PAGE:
Pininfarina set about creating a highly futuristic, mid-engined, semi-monocoque concept car powered by Ferrari’s advanced 5.0 litre V12. The Modulo was built as a fully functioning road car and to this day still starts up and runs when you hit the on button.
Photo by Chris Gualano (North Trooper), a lifestyle photographer from Montreal, Canada.
1988 Peugeot Oxia Concept Car, a high-performance touring coupe spotlighted at the Paris Auto Show.
The Touring Superleggera design studio in Milan, Italy. Carrozzeria Touring became well known for both the beauty of its designs and patented superleggera construction methods.
Touring’s skills with light alloy and fabric-covered tubing forms brought commercial success in aircraft production in the 1930s, leading Bianchi Anderloni to develop the Superleggera construction system, patented in 1936.
This “super lightweight” system consists of a structure of small diameter tubes to form the body’s shape with thin alloy panels attached to cover and strengthen the framework. Aside from light weight, the Superleggera construction system gave great flexibility, allowing Touring to quickly construct innovative body shapes.
Bertone Lancia Stratos concept car, 1970, Torino, Italy. Photo by Rainer W. Schlegelmilch.
Manfred von Brauchitsch gets airborne with his Mercedes-Benz W125 in the Donington GP, 1937.
The Grand Prix racing car designed by Rudolf Uhlenhaut to race during the 1937 Grand Prix season. The car was used by Rudolf Caracciola to win the 1937 European Championship and W125 drivers also finished in the second, third and fourth positions in the championship.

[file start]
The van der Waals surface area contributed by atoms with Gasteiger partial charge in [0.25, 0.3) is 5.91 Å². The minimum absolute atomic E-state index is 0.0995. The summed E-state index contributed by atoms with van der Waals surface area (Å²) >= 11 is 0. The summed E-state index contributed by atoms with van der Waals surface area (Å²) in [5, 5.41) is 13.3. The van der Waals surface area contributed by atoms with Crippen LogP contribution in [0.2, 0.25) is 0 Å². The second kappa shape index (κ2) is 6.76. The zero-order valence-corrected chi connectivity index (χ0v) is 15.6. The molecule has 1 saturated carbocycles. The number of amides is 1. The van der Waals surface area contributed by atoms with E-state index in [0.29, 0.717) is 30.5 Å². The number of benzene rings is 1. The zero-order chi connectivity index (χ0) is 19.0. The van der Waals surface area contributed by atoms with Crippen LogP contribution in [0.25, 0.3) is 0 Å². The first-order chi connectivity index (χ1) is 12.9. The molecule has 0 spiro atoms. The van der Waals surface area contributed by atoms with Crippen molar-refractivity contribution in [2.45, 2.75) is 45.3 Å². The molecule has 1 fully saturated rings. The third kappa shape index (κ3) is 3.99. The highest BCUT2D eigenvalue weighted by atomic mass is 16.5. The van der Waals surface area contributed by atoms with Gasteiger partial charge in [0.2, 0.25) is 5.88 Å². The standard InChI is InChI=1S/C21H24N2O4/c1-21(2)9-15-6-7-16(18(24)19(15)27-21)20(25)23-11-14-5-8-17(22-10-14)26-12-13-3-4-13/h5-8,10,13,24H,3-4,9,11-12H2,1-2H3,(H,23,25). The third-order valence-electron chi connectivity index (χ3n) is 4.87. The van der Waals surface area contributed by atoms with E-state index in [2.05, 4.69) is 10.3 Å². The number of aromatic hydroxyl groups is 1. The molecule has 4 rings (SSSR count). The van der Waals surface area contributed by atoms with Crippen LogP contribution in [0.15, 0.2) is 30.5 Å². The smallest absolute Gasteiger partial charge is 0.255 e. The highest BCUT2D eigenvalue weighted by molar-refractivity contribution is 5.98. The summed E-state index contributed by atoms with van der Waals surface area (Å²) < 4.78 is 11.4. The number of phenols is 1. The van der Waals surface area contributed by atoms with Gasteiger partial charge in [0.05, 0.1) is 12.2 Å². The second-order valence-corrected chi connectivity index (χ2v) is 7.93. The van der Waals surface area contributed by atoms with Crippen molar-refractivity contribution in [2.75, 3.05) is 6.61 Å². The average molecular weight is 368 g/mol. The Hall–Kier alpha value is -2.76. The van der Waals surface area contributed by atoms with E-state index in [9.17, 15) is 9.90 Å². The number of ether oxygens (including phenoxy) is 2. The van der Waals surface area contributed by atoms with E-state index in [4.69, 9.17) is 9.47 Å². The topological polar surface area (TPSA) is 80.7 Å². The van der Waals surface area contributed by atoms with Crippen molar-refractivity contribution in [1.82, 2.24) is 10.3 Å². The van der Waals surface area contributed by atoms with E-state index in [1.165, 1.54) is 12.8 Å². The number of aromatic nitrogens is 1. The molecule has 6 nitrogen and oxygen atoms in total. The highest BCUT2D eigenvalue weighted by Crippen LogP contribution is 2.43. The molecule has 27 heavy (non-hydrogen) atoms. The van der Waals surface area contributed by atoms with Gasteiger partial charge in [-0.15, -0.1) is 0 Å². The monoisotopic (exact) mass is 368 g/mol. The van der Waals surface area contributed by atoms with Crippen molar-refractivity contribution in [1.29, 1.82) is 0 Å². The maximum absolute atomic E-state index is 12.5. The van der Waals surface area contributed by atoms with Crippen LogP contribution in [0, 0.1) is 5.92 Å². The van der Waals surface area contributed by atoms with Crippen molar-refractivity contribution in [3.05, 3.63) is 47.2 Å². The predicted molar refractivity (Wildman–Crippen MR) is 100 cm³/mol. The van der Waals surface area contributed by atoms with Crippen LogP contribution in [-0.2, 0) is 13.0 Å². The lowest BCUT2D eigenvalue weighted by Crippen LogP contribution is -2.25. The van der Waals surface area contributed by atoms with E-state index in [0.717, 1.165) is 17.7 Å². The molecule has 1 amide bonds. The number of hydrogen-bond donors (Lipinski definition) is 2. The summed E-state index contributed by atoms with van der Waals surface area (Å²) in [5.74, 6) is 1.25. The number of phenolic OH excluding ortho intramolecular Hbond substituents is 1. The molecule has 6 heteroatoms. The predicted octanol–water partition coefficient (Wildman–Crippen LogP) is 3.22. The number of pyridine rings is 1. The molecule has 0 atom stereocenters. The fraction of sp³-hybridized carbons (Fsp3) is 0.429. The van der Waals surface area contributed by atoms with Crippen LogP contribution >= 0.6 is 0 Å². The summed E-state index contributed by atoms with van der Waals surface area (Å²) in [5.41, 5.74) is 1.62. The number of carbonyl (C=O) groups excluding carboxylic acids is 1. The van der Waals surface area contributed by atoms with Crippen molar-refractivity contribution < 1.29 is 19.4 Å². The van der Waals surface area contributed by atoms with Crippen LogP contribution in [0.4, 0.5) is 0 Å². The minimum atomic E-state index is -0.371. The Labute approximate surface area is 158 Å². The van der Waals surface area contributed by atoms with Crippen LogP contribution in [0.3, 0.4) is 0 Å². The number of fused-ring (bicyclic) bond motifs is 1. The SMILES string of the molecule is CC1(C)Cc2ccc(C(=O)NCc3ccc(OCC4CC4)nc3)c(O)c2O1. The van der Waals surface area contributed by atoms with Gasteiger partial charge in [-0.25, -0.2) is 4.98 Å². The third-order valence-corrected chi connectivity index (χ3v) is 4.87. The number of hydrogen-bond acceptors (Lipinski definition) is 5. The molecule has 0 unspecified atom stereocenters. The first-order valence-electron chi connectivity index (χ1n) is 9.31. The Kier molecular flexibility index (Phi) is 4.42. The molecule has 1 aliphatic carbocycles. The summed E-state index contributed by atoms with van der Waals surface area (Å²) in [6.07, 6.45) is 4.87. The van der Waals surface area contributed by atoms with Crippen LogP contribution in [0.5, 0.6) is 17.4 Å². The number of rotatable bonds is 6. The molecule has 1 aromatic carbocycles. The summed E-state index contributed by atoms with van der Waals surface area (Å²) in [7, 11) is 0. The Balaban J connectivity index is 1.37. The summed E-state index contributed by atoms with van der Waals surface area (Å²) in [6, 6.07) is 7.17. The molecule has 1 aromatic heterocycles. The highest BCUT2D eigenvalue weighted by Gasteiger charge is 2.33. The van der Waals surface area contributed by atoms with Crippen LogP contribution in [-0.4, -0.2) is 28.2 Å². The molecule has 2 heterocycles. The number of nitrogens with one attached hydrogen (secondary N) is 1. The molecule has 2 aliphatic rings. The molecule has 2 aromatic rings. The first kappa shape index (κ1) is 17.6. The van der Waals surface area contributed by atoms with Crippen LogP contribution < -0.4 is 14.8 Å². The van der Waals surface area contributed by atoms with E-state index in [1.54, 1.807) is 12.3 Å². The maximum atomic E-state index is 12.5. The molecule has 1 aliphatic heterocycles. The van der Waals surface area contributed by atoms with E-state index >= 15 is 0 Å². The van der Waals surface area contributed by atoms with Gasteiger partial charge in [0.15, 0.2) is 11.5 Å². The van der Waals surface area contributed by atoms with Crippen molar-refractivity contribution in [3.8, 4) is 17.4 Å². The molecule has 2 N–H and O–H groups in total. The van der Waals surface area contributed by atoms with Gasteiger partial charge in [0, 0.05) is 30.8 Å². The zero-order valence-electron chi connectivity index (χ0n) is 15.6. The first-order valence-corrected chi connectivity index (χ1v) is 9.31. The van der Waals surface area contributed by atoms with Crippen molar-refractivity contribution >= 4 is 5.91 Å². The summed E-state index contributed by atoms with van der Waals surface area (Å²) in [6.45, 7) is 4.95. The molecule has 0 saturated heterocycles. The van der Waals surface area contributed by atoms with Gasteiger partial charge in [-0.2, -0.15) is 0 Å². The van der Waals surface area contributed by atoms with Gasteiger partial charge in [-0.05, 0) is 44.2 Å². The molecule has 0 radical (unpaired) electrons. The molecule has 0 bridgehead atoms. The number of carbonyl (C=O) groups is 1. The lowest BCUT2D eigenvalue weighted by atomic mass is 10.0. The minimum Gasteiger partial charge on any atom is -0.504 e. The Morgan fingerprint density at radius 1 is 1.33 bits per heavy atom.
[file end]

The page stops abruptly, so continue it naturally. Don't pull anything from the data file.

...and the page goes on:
The supercharged engine, with 8 cylinders in line and 5,662cc, attained an output of up to 595 horse power (444 kW) in race trim. The highest test bed power measured was 637 BHP (646 PS) at 5,800 rpm.
The W125 was considered the most powerful race car ever for about 3 decades, until large capacity US-built V8 engines in CanAm sportcars reached similar power in the mid 1960s. In Formula One racing itself, the figure was not exceeded until the early 1980s, with the appearance of turbo-charged engines in Formula One.
The W125 reached race speeds of well over 300 km/h (190 mph) in 1937, especially on the AVUS in Berlin, equipped with a streamlined body. In land speed record runs, a Mercedes-Benz W125 Rekordwagen was clocked at 432.7 km/h (268.9 mph) over a mile and a kilometer. This car was fitted with a DAB V12 engine (82.0 x 88 mm) of 5,576.75 cc (340.31 CID) with a power of 726 BHP (736 PS) at 5,800 rpm. The weight of this engine caused the car to weigh over the 750 kg maximum limit, so it never appeared in Grand Prix.
Autoart Toyota 2000GT 1:18 scale model with Watanabe wheels. The first 2000GT debuted at the 1965 Tokyo Auto Show and only 337 were produced between 1967-1970.
Bugatti Veyron 16.4 Grand Sport, by Fréderic Louis.
My own photo, please leave credits.
A live edge slab of cedar is folded and supported at the other end by a hunk of steel I-beam that is 10 inches square and 42 pounds per foot (hence the name ‘10x42’).
Subtle detailing exposes the material quality of each element as the polished steel edge contrasts with a pitted metal patina.
Water Tower, a low lying lounge chair made from reclaimed timbers of a New York City water tower, by Bellboy. Photo by Joshua Dalsimer.
Piano bell, by Li Jian, allowing guests to perform a short piece of music on arrival.
Sergio Pininfarina, recognized as one of the closest men connected to the success of Ferrari, died on July 3, 2012 at the age of 85 in his Turin, Italy home.